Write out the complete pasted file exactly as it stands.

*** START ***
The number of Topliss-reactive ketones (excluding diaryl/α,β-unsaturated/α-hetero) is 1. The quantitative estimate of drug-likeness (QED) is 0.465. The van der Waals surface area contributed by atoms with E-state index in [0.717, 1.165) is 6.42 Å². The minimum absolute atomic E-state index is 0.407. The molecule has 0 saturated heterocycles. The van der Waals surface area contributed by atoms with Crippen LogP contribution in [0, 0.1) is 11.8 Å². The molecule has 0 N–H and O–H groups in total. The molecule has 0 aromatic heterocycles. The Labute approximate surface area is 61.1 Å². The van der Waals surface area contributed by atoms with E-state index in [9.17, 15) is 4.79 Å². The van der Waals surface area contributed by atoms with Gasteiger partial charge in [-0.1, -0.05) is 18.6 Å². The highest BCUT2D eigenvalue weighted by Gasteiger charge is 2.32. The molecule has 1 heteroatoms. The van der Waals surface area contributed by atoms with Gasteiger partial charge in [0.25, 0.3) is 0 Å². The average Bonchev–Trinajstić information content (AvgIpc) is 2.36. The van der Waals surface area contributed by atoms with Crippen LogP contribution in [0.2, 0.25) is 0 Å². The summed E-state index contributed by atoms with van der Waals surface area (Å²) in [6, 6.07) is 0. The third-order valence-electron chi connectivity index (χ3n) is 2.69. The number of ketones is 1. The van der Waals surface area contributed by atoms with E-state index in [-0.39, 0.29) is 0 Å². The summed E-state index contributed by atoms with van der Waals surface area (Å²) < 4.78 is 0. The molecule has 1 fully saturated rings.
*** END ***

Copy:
The number of Topliss-reactive ketones (excluding diaryl/α,β-unsaturated/α-hetero) is 1. The quantitative estimate of drug-likeness (QED) is 0.465. The van der Waals surface area contributed by atoms with E-state index in [0.717, 1.165) is 6.42 Å². The minimum absolute atomic E-state index is 0.407. The molecule has 0 saturated heterocycles. The van der Waals surface area contributed by atoms with Crippen LogP contribution in [0, 0.1) is 11.8 Å². The molecule has 0 N–H and O–H groups in total. The molecule has 0 aromatic heterocycles. The Labute approximate surface area is 61.1 Å². The van der Waals surface area contributed by atoms with E-state index in [9.17, 15) is 4.79 Å². The van der Waals surface area contributed by atoms with Gasteiger partial charge in [-0.1, -0.05) is 18.6 Å². The highest BCUT2D eigenvalue weighted by Gasteiger charge is 2.32. The molecule has 1 heteroatoms. The van der Waals surface area contributed by atoms with Gasteiger partial charge in [0.25, 0.3) is 0 Å². The average Bonchev–Trinajstić information content (AvgIpc) is 2.36. The van der Waals surface area contributed by atoms with Crippen LogP contribution in [0.2, 0.25) is 0 Å². The summed E-state index contributed by atoms with van der Waals surface area (Å²) in [6, 6.07) is 0. The third-order valence-electron chi connectivity index (χ3n) is 2.69. The number of ketones is 1. The van der Waals surface area contributed by atoms with E-state index in [-0.39, 0.29) is 0 Å². The summed E-state index contributed by atoms with van der Waals surface area (Å²) < 4.78 is 0. The molecule has 1 fully saturated rings.